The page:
Rev. Al Sharpton and Martin Luther King III are imploring President Biden to press the Democratic governor in his home state of Delaware to appoint more Black judges to the state bench.
In particular, the two rights activists want to see Delaware Gov. John Carney (D) nominates a Black person to fill a forthcoming vacancy on Delaware’s Chancery Court, which resolves business disputes, and they are asking Biden to use his influence in the state to make that happen in a letter to the president, a copy of which was obtained exclusively by The Hill.
“While we are devoted to ensuring the success of your nominations to the federal judiciary, we ask that you use your influence as President of the United States to urge diverse judicial nominations at the state level, beginning in your home state of Delaware,” the pair writes in the letter to Biden, which is also signed by Blaine Hackett, a pastor in Newark, Del. They are expected to formally send the letter Wednesday.
The group writes that Carney’s recent judicial appointments have “failed to live up to democratic ideals of equal representation,” citing analysis showing under 15 percent of justices on the state’s highest courts are Black.
“This has led to an ineffective and unrepresentative judiciary that cannot adequately address the concerns of marginalized groups,” they write.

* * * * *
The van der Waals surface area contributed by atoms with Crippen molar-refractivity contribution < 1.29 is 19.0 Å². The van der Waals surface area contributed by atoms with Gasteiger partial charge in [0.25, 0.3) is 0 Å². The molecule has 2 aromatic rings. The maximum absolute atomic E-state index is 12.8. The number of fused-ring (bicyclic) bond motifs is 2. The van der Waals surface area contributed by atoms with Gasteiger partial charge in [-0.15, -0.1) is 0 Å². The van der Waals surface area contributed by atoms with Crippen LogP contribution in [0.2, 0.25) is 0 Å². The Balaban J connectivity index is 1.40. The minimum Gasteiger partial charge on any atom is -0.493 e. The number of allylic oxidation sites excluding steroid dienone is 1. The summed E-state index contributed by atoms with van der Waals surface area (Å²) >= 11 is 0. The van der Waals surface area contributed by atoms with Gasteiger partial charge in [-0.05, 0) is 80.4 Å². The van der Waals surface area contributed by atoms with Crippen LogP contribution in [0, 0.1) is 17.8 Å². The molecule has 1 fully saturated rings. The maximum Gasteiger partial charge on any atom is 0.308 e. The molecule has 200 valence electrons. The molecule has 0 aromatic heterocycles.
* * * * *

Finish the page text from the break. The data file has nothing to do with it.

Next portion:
A representative for the Delaware governor’s office did not immediately return a request for comment.
Vice Chancellor Joseph Slights III is expected to retire from the Chancery Court this spring. The court is currently made up of all white justices. Any nominee would need to be confirmed by the Delaware legislature.
The push comes as Biden is on the verge of seeing his Supreme Court nominee Ketanji Brown Jackson make history as the first Black woman on the Supreme Court. Jackson is expected to be confirmed by the Senate with bipartisan support later this week.
Biden has put a priority on diverse representation not only in his selections for executive branch personnel but also in his nominees for the federal bench.
“I think the president has done a great job in fighting for equities,” Sharpton said in a brief interview with The Hill on Wednesday. “It would be good if he encouraged his home state to do the same with the court, with the Chancery Court, because it should reflect the population of Delaware.”
According to the Census Bureau, 23.2 percent of the Delaware population is African American.
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Sharpton said he has not had conversations with the White House or Delaware’s governor about the push but intends to seek follow up conversations after sending the letter.
“I want to send a letter so it’s in writing,” he said.
Sharpton said he does not have a particular individual in mind who he would like to see as the nominee.